McLaughlin v. Commissioner of Social Security
MEMORANDUM AND ORDER: Commissioner's motion for judgment on the pleadings isGRANTED in part and DENIED in part, Plaintiff's cross-motion for judgment on the pleadings is GRANTED in part and DENIED in part, and this case is REMANDED to the Commissioner for a proper evaluation of the whether paternity can be established, see document. Ordered by Judge Nicholas G. Garaufis on 6/26/2012. (Lee, Tiffeny)
IN CLERK'S OFFICE
U S DISTRICT COURT E.D.N.Y.
UNITED STATES DISTRICT COURT
EASTERN DISTRICT OF NEW YORK.
CHRISTOPHER E. McLAUGHLIN,
* JUN 2 7 2012 *
MEMORANDUM & ORDER
-againstMICHAEL 1. ASTRUE, Commissioner of Social
NICHOLAS G. GARAUFIS, United States District Judge.
Plaintiff Christopher E. McLaughlin brings this action pursuant to 42 U.S.C. §§ 405(g)
and 1383(c), seeking reversal of the Social Security Administration's ("SSA") decision that he
was not a child of a deceased wage earner within the meaning of the Social Security Act ("the
Act") and therefore not entitled to surviving child's benefits. McLaughlin argues that the SSA
erred in finding that he did not meet the statutory requirements for benefits. The Commissioner
of Social Security ("Commissioner") has filed a motion, and McLaughlin has filed a
cross-motion, for judgment on the pleadings pursuant to Federal Rule of Civil Procedure 12(c).
For the reasons set forth below, the Commissioner's motion is GRANTED in part and DENIED
in part, McLaughlin's motion is GRANTED in part and DENIED in part, and this case is
REMANDED to the SSA for further proceedings.
On September 14,2005, Christine McLaughlin filed an application for child's insurance
benefits on behalf of her son, Christopher E. McLaughlin. The application maintains that
Christopher is the son ofa deceased wage earner, Edward J. Faicco, who died on February 24,
2002. (Application (Docket #35) at 28-29.)
Christopher McLaughlin was born on November 7, 1988, to Christine A. McLaughlin.
(Supplemental Administrative Record (Docket Entry #37)("Supp. Rec.") at 55.) His birth
certificate, filed on November 17, 1989, does not name Edward Faicco, or anyone else, as his
father. (llt) At the time of Christopher McLaughlin's conception and birth, Edward Faicco had
a successful family business and was married to Jean Faicco. (Id. at 53) Christine McLaughlin
contends that it is for this reason that Edward Faicco refused to recognize in writing that
Christopher was his son. (llt) Nevertheless, according to his mother, Christopher McLaughlin
and Edward Faicco had an ongoing father-son relationship and Edward Faicco visited the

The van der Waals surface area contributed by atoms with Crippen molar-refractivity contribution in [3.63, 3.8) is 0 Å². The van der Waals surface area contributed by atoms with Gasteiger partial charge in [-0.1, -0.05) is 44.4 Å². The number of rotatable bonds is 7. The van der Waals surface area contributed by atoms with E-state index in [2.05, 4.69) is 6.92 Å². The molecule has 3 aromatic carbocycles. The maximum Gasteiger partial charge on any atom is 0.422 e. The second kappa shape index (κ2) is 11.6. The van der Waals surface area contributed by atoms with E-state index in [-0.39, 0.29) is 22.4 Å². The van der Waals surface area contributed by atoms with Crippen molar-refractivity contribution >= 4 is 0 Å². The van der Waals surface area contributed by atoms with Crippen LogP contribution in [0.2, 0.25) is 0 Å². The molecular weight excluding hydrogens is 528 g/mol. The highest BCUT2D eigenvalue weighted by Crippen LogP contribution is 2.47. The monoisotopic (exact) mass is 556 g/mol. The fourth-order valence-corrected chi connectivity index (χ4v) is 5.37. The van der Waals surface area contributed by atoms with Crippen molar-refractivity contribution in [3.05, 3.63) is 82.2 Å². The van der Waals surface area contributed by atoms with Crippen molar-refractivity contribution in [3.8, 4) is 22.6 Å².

McLaughlins two to three times a week. (Administrative Record (Docket Entry #35)("Rec.") at
25.) She also alleges that while Edward Faicco did not regularly provide support, he contributed
money as needed and for special occasions. (M, at 36) Christine McLaughlin and Edward
Faicco had a relationship for approximately twenty years but never lived together and never
On June 15, 1999, Edward Faicco filed an application for retirement insurance benefits.
(Supp. Rec. at 56-57.) In that application, he did not name Christopher McLaughlin as a child
eligible for benefits. (Id. at 56.) When Edward Faicco died on February 24, 2002, he was
domiciled in New York and was receiving Social Security retirement benefits. (Rec. at 24.)
On July 12,2005, Christine McLaughlin filed a paternity petition on Christopher's behalf
in the Family Court of the State of New York (Supp. Rec. at 52) and on September 8, 2005, the
court issued a filiation order finding Edward Faicco to be the father of Christopher McLaughlin.
(llt) The order was based on the testimony provided by Jean Faicco. 1 (M, at 54.)
This fact has been drawn from the Report of Contact between a Social Security claims representative and
Christine McLaughlin. Christine explained to the claims representative that after Edward Faicco's death,
Determination of Child Status under the Social Security Act and Regulation
The Social Security Act provides that a surviving child of a deceased wage earner who is
unmarried, under the age of eighteen or under nineteen ifhe is a full-time or secondary student,
and was dependent upon the insured individual at the time of his death, is entitled to child's
insurance benefits. 42 U.S.C. § 402(d)(l). A claimant is a "child" of the insured wage earner
within the meaning of the Act if he meets one of several alternative tests. First, a claimant is a
"child" ifhe could inherit the insured's personal property as his child under the intestacy laws of
the state in which the insured was domiciled at the time of his death. 42 U.S.C § 416(h)(2)(A).
If a claimant does not qualify as the child of the deceased wage earner under state intestacy law,
the Act provides alternative criteria under which he may qualify. First, he may qualify as the
child of the insured individual if the insured individual and his mother or father went through a